Zairong Xiang is the author of Queer Ancient Ways: A Decolonial Exploration (2018). He is assistant professor of comparative literature and associate director of art at Duke Kunshan University. He was the chief curator of the ‘minor cosmopolitan weekend’ at Berlin’s HKW Haus der Kulturen der Welt in 2018 and editor of its catalogue minor cosmopolitan: Thinking Art, Politics, and the Universe Together Otherwise (2020). His research intersects feminisms and queer theories, literary and visual studies, philosophical and religious inquiries in their decolonial variants in Spanish, English, Chinese, French, and Nahuatl.

As a member of the Hyperimage Group, he has co-curated the 2021 Guangzhou Image Triennial. He is working on two projects dealing, respectively, with the concepts of ‘transdualism’ and ‘shanzhai/counterfeit’ in the Global South, especially Latin America and China. He was fellow at the ICI Berlin from 2014 to 2016 and postdoctoral fellow of the DFG Research Training Group minor cosmopolitanisms at Potsdam University from 2016 to 2020. His writings can be accessed at

The Ecological/Queer Penis:
A Decolonial Reading of I-Ching’s Body-of-Orifices

ICI Project 2014-16

Is there a different way of looking at the penis than immediately assuming its ‘presence’ as opposed to the vagina’s purported ‘lack’? What if the penis is not phallic but hollow, a ‘lack’ and a cavity? My project intends to theorize the hollow penis through the queer lens with a decolonial learning to learn from the non-phallo(go)centric and non-heteronormative understanding of the penis in Chinese Traditional Medicine via the I-Ching.

Weaving together queer theorizations of embodiment and temporalities, interreligious dialogues on ecology, ancient texts and their modern receptions, the project aims to address the radical implications of the (non-modern) body-of-orifices connected and exchanging with each other and the ‘outside world’. It will bring seemingly unrelated cultures, histories, disciplines, languages and cosmologies into conversation and perversion.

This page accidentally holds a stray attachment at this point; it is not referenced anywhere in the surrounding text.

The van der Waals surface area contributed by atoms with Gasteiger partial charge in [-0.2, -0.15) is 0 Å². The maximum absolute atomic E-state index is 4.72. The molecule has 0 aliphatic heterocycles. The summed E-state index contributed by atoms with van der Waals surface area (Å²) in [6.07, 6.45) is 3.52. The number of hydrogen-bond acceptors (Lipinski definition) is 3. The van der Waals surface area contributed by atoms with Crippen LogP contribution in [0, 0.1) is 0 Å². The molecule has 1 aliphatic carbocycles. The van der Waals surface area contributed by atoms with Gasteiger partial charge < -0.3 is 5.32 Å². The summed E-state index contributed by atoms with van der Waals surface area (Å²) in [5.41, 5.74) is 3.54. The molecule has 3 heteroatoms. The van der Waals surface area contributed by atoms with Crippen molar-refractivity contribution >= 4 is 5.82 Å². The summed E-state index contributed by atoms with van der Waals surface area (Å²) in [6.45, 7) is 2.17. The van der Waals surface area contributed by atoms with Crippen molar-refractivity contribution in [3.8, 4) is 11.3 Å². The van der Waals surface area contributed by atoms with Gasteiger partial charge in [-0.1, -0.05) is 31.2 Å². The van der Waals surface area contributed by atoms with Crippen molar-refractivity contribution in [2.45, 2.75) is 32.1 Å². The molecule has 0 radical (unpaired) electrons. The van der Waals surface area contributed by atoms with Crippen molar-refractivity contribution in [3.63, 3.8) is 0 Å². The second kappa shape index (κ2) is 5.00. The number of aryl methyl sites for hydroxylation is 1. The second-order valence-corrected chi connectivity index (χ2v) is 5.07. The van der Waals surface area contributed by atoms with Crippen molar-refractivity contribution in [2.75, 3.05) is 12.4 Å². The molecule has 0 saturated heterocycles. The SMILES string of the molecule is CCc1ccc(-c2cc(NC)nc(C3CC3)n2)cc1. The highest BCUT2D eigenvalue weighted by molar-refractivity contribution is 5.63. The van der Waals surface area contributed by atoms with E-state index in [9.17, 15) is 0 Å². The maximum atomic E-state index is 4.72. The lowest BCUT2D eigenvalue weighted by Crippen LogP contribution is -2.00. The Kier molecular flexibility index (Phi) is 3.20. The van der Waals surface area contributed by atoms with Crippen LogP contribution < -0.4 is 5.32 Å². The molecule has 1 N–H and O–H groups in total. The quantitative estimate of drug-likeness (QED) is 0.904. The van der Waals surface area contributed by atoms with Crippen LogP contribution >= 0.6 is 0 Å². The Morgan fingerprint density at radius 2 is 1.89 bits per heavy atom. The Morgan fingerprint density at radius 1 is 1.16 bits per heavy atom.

Selected Publications


  • Queer Ancient Ways: A Decolonial Exploration (Santa Barbara, CA: Punctum Books, 2018)
  • minor cosmopolitan: Thinking Arts, Politics and the Universe Together Otherwise, ed. (Zurich: Diaphanes, 2020)
  • Apichatpong Weerasethakul, Memoria, co-ed. (Berlin: Fireflies Press, 2021)


  • The End of Globalization?’, text response to No Avoiding the Apocalypse!, video, 75:00 min (Techno-Poetry Cooperative, 2021) e-flux Video and Film, February 2022
  • Oracle from 2018 – Transdualism, or the A/History of Yin-Yang’, Heichi Magazine, 24 December 2021
  • Against Supercessionism’, in Arts of the Working Class, 15 (Winter/Spring 2021), special issue Decolomania
  • ‘How to Curate a Funeral’, in Not Fully Human, Not Human At All, ed. by Bettine Steinbrügge and Émilie Villez (Berlin: Archive Books, 2021)
  • Siempre hay un nuevo amanecer’, Bitacora del encierro, diecisiete, UAM Cuajimalpa
  • Radical Indifference’, PASS: Journal of the International Biennial Association, (2020)
  • Freedom in Quarantine’, blog ‘In the Midst’, Critical Times: Interventions in Global Critical Theory, 26 May 2020
  • Shanzhai: A Theory of the South?’, Times Museum Journal, 1 (2020), special issue South of the South
  • COVID-19: On the Epistemic Condition’, Open Democracy, 6 April 2020
  • ‘The Ontology of the Couple, or, What Queer Theory Knows about Numbers’ (co-authored with S. Pearl Brilmyer and Filippo Trentin), GLQ: A Journal for Lesbian and Gay Studies, 25.2 (2019), pp.223–256
  • ‘Transdualism: Towards a Materio-discursive Embodiment’, TSQ: Transgender Studies Quarterly, 5.3 (2018), pp. 425–442
  • ‘Below Either/Or: Rereading Femininity and Monstrosity Inside Enuma Elish”, Feminist Theology, 26.2 (2018), pp.115–132
  • ‘”adam is not man’: Queer Body before Genesis 2:22 (and After)’, in Unsettling Science and Religion: Contributions and Questions from Queer Studies, ed. by Lisa Stenmark and Whitney Bauman (Lanham, MD: Lexington Books, 2018), pp. 183–197
  • ‘Camp as a Critical Strategy in Gu Changwei’s and the Spring Comes’, in The Dark Side of Camp – Queer Economy of Dust, Dirt and Patina, ed. by Franziska Bergmann, Ingrid Hotz-Davies, and Georg Vogt (London: Routledge, 2017), pp. 56–70
  • ‘The (De)Coloniality of Conceptual Inequivalence: Reinterpreting Ometeotl within Nahua Tlacuiloliztli’, in Decolonial Readings of Latin American Literature and Culture, ed. by Juan Ramos and Tara Daly (London: Palgrave Macmillan, 2016), pp. 39–55